Ok, I’ll admit it. I am completely addicted to fried chicken. I could eat it everyday, if only my arteries could take it. The combination of delicate crunchy exterior and tender juicy chicken is happiness on a plate. Fried chicken was the comfort food of choice for my childhood years, and the very best was made in my grandmother’s kitchen in her cast iron skillet.
My grandmother lived on a very small farm, about two acres, where she raised chickens and had an extensive vegetable garden. She canned fruit and vegetables, and made pickles, jellies, and chutneys. As a kid, I learned to appreciate the difference that a really fresh egg can make to breakfast.
This was the era of putting bacon grease in the vegetables, and potatoes were served at almost every meal, often with corn. Her fried chicken started off with catching one, wringing its neck, plucking the feathers, then cleaning it before cutting it into pieces.
My grandfather was a fried chicken freak as well. He once made a bet with my grandmother that he could eat fried chicken three times a day every day. So she took that bet, killed a chicken every day, plucked and cleaned it, and fried pieces three times a day for three months. He happily ate every piece. Yes, he even ate it for breakfast!! At the end of three months of this, she gave up and told him he won. It was years before she would fry chicken again.
I have searched in every town I have lived in for that hole-in-the-wall, out of the way place that fries chicken the old fashioned Southern way. No cayenne pepper for me!! There is no way that any chain can do this southern tradition the way it should be. The pieces must be huge, crust thick and golden crunchy, delicately seasoned, with tender, juicy meat. Just walking into a place, I can tell by the aroma if they know how it is done. Sadly, the local haunt here that really knew how to fry a perfect chicken has closed.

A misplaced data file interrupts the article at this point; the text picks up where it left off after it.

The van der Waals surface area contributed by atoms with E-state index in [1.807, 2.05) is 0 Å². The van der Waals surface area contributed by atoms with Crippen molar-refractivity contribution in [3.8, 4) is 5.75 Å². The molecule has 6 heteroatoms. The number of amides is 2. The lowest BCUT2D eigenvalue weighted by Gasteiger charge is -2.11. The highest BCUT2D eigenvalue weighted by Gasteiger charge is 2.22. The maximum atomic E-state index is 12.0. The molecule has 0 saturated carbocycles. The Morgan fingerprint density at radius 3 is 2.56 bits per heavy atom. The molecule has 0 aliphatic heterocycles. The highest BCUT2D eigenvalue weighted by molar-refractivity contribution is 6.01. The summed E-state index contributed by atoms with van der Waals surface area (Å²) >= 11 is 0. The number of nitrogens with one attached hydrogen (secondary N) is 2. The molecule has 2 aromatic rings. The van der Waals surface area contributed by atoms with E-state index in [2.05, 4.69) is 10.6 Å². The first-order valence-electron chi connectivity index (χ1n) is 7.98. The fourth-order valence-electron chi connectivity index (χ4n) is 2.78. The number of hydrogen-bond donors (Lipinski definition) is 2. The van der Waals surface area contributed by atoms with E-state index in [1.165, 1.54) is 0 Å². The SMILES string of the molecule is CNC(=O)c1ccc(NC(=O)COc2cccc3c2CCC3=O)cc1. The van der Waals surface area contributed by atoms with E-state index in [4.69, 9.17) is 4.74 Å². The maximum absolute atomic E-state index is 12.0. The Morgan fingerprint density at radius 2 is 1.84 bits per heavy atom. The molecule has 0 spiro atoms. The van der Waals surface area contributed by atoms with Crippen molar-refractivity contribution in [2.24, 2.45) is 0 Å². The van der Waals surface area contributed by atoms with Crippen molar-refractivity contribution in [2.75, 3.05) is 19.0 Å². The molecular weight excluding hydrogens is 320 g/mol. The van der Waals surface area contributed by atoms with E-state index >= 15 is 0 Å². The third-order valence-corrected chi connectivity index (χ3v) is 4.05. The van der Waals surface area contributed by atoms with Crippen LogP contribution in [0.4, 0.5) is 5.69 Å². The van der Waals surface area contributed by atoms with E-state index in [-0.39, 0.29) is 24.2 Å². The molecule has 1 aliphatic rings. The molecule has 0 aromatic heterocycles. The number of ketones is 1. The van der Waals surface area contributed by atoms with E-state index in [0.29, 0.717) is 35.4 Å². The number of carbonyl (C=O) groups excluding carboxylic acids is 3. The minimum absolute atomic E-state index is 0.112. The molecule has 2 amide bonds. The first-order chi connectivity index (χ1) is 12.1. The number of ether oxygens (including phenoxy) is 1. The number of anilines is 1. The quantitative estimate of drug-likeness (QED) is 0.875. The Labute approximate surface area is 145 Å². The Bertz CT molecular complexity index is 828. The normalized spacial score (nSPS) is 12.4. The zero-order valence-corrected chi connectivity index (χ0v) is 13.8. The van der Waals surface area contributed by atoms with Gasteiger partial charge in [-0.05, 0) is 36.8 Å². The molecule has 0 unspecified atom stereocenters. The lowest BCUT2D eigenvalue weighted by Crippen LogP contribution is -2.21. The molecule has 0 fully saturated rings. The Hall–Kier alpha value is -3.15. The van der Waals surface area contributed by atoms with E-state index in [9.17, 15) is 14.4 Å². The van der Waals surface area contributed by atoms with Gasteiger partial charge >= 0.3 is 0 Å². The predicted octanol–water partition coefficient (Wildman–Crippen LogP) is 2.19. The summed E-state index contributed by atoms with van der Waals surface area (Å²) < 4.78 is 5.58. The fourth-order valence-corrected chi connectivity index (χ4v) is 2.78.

Many years ago, I would drive two hours to a mom-and-pop place, just to eat the best fried chicken on the planet. It was in an old house where every room was crammed with tables and chairs and there were chickens everywhere. Chicken shaped salt-and-pepper shakers, chicken pie plates and dinner plates, chicken planters and candlesticks, chicken trivets and cookie cutters and anything else you can name were displayed on shelves or hung on the wall in every single room with little of the wall showing. The aroma of fried chicken was so wonderful, and it permeated your clothing while you ate. The recipe used there has never been duplicated. All I know is that it was batter-fried and the batter contained honey. Not only would I have a meal there, I would bring home a 24-piece box for the next few days. No, I wouldn’t eat it all myself, but I could have! It went out of business years ago when the owners retired, and I wore black for a week in mourning. They supposedly sold the recipe to someone that opened up another restaurant, but it wasn’t the same.
Back to my grandmother’s chicken, she soaked the chicken pieces in buttermilk for at least an hour in the refrigerator, and sometimes overnight. Then, she would dip them in egg, plunge them into a paper bag with her seasoned flour and shake it. She only used salt and pepper in the flour. She just let the pieces sit in the flour inside the paper bag for about five minutes. Then she would give the bag a shake and let it sit a while longer. Depending on her mood, she might shake that bag several times. Heating up her cast iron skillet, she melted shortening to a depth of halfway up the side of the skillet. Then when the melted shortening was hot, she would take the chicken and gently lay it in the hot oil, frying for about 12-15 minutes per side on a medium high heat. She would cover the pan with the heavy cast iron lid. When the chicken pieces were golden brown and cooked through, she drained them on paper towels. Heavenly!!
I inherited that well-seasoned cast iron skillet although my chicken will never be as good as hers. Some years later I found out her secret quite by accident. I no longer fry chicken at home, but if you do, use self-rising flour. I accidentally used it once and was amazed that batch was closer to hers than ever before. It wasn’t until I was cleaning the kitchen that I realized why.
I have several of my grandmother’s chicken salt-and-pepper shakers that now happily reside on my kitchen windowsill and around my kitchen. They are all in the pictures above. They remind me of a happy time, when getting a plate of fried chicken was the highlight of the week. Those precious memories of a loving grandmother, frying chicken in her warm and sunny kitchen, in her old brick home, and the wonderful aroma of many a Sunday dinner will stay with me forever.
Do you have a favorite grandmother’s chicken memory?